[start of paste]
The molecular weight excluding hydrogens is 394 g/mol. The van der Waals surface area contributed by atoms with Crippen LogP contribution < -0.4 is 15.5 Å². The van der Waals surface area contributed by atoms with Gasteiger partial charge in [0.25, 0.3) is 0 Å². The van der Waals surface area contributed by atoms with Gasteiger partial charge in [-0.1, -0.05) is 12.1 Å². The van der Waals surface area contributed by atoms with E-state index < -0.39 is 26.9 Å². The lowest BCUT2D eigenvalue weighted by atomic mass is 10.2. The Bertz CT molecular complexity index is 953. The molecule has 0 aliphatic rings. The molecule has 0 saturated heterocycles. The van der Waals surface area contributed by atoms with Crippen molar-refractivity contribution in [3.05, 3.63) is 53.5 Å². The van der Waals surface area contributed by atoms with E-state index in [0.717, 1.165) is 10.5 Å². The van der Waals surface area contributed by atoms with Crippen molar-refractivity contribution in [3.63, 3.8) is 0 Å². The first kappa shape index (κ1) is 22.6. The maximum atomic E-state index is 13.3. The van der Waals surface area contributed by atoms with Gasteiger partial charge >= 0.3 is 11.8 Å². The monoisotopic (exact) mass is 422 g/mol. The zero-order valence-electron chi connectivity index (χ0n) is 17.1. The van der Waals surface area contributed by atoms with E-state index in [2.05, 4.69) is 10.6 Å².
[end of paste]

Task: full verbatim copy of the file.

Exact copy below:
The molecular weight excluding hydrogens is 394 g/mol. The van der Waals surface area contributed by atoms with Crippen LogP contribution < -0.4 is 15.5 Å². The van der Waals surface area contributed by atoms with Gasteiger partial charge in [0.25, 0.3) is 0 Å². The van der Waals surface area contributed by atoms with Gasteiger partial charge in [-0.1, -0.05) is 12.1 Å². The van der Waals surface area contributed by atoms with E-state index < -0.39 is 26.9 Å². The lowest BCUT2D eigenvalue weighted by atomic mass is 10.2. The Bertz CT molecular complexity index is 953. The molecule has 0 aliphatic rings. The molecule has 0 saturated heterocycles. The van der Waals surface area contributed by atoms with Crippen molar-refractivity contribution in [3.05, 3.63) is 53.5 Å². The van der Waals surface area contributed by atoms with E-state index in [0.717, 1.165) is 10.5 Å². The van der Waals surface area contributed by atoms with Crippen molar-refractivity contribution in [3.63, 3.8) is 0 Å². The first kappa shape index (κ1) is 22.6. The maximum atomic E-state index is 13.3. The van der Waals surface area contributed by atoms with Gasteiger partial charge >= 0.3 is 11.8 Å². The monoisotopic (exact) mass is 422 g/mol. The zero-order valence-electron chi connectivity index (χ0n) is 17.1. The van der Waals surface area contributed by atoms with E-state index in [2.05, 4.69) is 10.6 Å².